Herpesvirus myeloencephalopathy in horses: 11 cases (1982-1996)

Mark T. Donaldson From the Department of Clinical Studies, New Bolton Center, School of Veterinary Medicine, University of Pennsylvania, Kennett Square, PA 19348.

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Corinne R. Sweeney From the Department of Clinical Studies, New Bolton Center, School of Veterinary Medicine, University of Pennsylvania, Kennett Square, PA 19348.

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Objective

To determine results of CSF analysis in horses with equid herpesvirus myeloencephalopathy (EHM) and to determine whether results of CSF analysis were associated with outcome.

Design

Retrospective study.

Animals

11 horses.

Procedure

Medical records of all horses admitted to the veterinary teaching hospital between February 1982 and March 1996 in which EHM was diagnosed were reviewed.

Results

7 horses were ≤ 4 years old; 8 were admitted during January, February, or March. Six horses were febrile prior to admission, but none was febrile on the day of admission. Five horses had been stabled with other horses that had clinical signs of neurologic disease. All horses had had an acute onset of hind limb ataxia and paresis. Cranial nerve deficits were detected in 3 horses. Cerebrospinal fluid samples were collected on the day of admission from 10 horses. Protein concentration was high in 8 horses; nucleated cell count was normal in 8. Protein concentration and nucleated cell and RBC counts were not significantly different between horses that survived and horses that were euthanatized. Six horses were euthanatized, and 5 survived. All of the horses that survived remained standing or were able to stand with minimal assistance.

Clinical Implications

High CSF protein concentration and normal or only slightly high CSF nucleated cell count are common in horses with EHM; however, results of CSF analysis were not associated with outcome. Horses with EHM that become recumbent have a poor prognosis for survival. (J Am Vet Med Assoc 1998;213:671-675)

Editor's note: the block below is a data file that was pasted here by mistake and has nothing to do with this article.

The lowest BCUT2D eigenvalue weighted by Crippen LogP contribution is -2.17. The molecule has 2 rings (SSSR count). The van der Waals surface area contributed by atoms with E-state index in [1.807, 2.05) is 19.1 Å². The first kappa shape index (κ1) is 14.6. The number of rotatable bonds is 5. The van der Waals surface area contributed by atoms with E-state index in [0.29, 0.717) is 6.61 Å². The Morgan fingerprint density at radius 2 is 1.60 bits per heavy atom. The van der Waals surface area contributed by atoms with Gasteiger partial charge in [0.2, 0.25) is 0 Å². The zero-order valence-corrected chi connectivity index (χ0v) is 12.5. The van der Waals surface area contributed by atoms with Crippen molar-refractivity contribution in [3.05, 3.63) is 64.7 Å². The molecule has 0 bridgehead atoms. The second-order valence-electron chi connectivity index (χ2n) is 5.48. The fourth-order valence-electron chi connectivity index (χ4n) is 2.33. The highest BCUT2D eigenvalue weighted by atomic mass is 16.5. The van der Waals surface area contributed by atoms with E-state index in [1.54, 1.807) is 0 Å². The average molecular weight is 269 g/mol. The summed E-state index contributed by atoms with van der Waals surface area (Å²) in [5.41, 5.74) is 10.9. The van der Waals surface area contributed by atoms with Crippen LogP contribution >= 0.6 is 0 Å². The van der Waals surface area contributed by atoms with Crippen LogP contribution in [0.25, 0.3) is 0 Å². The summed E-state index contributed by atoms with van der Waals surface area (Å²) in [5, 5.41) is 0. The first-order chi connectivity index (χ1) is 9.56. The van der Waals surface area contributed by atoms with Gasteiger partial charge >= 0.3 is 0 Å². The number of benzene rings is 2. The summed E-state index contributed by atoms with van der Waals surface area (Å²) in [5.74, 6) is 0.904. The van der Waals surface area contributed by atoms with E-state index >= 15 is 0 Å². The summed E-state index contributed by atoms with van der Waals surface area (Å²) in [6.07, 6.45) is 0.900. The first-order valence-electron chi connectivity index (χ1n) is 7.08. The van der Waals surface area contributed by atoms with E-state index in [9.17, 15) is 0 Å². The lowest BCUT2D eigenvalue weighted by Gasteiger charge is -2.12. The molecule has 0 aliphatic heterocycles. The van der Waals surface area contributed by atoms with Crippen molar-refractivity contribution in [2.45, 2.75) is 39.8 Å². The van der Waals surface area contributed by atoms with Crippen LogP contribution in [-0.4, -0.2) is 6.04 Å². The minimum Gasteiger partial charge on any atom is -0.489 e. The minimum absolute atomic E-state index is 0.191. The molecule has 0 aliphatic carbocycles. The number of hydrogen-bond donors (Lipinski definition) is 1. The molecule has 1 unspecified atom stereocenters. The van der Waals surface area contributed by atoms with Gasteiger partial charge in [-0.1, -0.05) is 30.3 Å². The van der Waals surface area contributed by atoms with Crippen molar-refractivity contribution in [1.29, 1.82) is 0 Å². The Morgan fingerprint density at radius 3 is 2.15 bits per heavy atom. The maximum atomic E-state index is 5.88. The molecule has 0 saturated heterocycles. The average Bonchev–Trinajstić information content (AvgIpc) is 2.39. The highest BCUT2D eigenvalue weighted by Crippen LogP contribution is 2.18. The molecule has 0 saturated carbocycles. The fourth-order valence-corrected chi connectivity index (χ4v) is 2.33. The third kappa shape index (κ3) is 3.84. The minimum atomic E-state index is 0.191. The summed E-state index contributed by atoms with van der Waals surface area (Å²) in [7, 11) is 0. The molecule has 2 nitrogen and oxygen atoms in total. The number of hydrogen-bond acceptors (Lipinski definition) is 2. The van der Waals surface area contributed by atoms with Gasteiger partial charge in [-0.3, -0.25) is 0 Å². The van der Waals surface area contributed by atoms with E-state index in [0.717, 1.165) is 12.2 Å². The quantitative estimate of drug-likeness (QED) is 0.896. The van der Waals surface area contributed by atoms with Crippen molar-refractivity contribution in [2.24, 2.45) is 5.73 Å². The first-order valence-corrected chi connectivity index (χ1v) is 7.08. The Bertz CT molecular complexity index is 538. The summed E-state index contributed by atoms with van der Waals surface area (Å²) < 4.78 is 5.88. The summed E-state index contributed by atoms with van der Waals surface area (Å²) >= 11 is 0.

Objective

To determine results of CSF analysis in horses with equid herpesvirus myeloencephalopathy (EHM) and to determine whether results of CSF analysis were associated with outcome.

Design

Retrospective study.

Animals

11 horses.

Procedure

Medical records of all horses admitted to the veterinary teaching hospital between February 1982 and March 1996 in which EHM was diagnosed were reviewed.

Results

7 horses were ≤ 4 years old; 8 were admitted during January, February, or March. Six horses were febrile prior to admission, but none was febrile on the day of admission. Five horses had been stabled with other horses that had clinical signs of neurologic disease. All horses had had an acute onset of hind limb ataxia and paresis. Cranial nerve deficits were detected in 3 horses. Cerebrospinal fluid samples were collected on the day of admission from 10 horses. Protein concentration was high in 8 horses; nucleated cell count was normal in 8. Protein concentration and nucleated cell and RBC counts were not significantly different between horses that survived and horses that were euthanatized. Six horses were euthanatized, and 5 survived. All of the horses that survived remained standing or were able to stand with minimal assistance.

Clinical Implications

High CSF protein concentration and normal or only slightly high CSF nucleated cell count are common in horses with EHM; however, results of CSF analysis were not associated with outcome. Horses with EHM that become recumbent have a poor prognosis for survival. (J Am Vet Med Assoc 1998;213:671-675)

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